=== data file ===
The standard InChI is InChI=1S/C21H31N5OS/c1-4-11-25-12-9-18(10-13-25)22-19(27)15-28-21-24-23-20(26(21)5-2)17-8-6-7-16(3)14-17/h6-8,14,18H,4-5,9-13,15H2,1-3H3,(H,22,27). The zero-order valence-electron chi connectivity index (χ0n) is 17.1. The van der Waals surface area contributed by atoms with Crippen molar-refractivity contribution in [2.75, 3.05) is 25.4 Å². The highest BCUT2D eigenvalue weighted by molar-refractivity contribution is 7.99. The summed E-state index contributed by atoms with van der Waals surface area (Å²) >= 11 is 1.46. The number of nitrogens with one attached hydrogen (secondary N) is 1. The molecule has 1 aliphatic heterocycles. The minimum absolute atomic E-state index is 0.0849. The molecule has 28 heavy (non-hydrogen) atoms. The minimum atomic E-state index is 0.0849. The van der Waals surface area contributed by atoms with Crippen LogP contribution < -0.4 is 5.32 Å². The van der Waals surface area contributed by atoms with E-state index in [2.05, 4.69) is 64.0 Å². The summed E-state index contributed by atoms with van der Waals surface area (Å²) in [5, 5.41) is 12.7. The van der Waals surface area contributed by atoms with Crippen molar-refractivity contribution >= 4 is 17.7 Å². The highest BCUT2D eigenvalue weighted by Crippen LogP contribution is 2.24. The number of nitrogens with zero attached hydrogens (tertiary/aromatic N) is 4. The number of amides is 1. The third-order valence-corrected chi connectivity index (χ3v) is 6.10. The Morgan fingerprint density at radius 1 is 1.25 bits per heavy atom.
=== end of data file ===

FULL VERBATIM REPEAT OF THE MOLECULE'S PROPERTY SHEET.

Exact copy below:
The standard InChI is InChI=1S/C21H31N5OS/c1-4-11-25-12-9-18(10-13-25)22-19(27)15-28-21-24-23-20(26(21)5-2)17-8-6-7-16(3)14-17/h6-8,14,18H,4-5,9-13,15H2,1-3H3,(H,22,27). The zero-order valence-electron chi connectivity index (χ0n) is 17.1. The van der Waals surface area contributed by atoms with Crippen molar-refractivity contribution in [2.75, 3.05) is 25.4 Å². The highest BCUT2D eigenvalue weighted by molar-refractivity contribution is 7.99. The summed E-state index contributed by atoms with van der Waals surface area (Å²) >= 11 is 1.46. The number of nitrogens with one attached hydrogen (secondary N) is 1. The molecule has 1 aliphatic heterocycles. The minimum absolute atomic E-state index is 0.0849. The molecule has 28 heavy (non-hydrogen) atoms. The minimum atomic E-state index is 0.0849. The van der Waals surface area contributed by atoms with Crippen LogP contribution < -0.4 is 5.32 Å². The van der Waals surface area contributed by atoms with E-state index in [2.05, 4.69) is 64.0 Å². The summed E-state index contributed by atoms with van der Waals surface area (Å²) in [5, 5.41) is 12.7. The van der Waals surface area contributed by atoms with Crippen molar-refractivity contribution >= 4 is 17.7 Å². The highest BCUT2D eigenvalue weighted by Crippen LogP contribution is 2.24. The number of nitrogens with zero attached hydrogens (tertiary/aromatic N) is 4. The number of amides is 1. The third-order valence-corrected chi connectivity index (χ3v) is 6.10. The Morgan fingerprint density at radius 1 is 1.25 bits per heavy atom.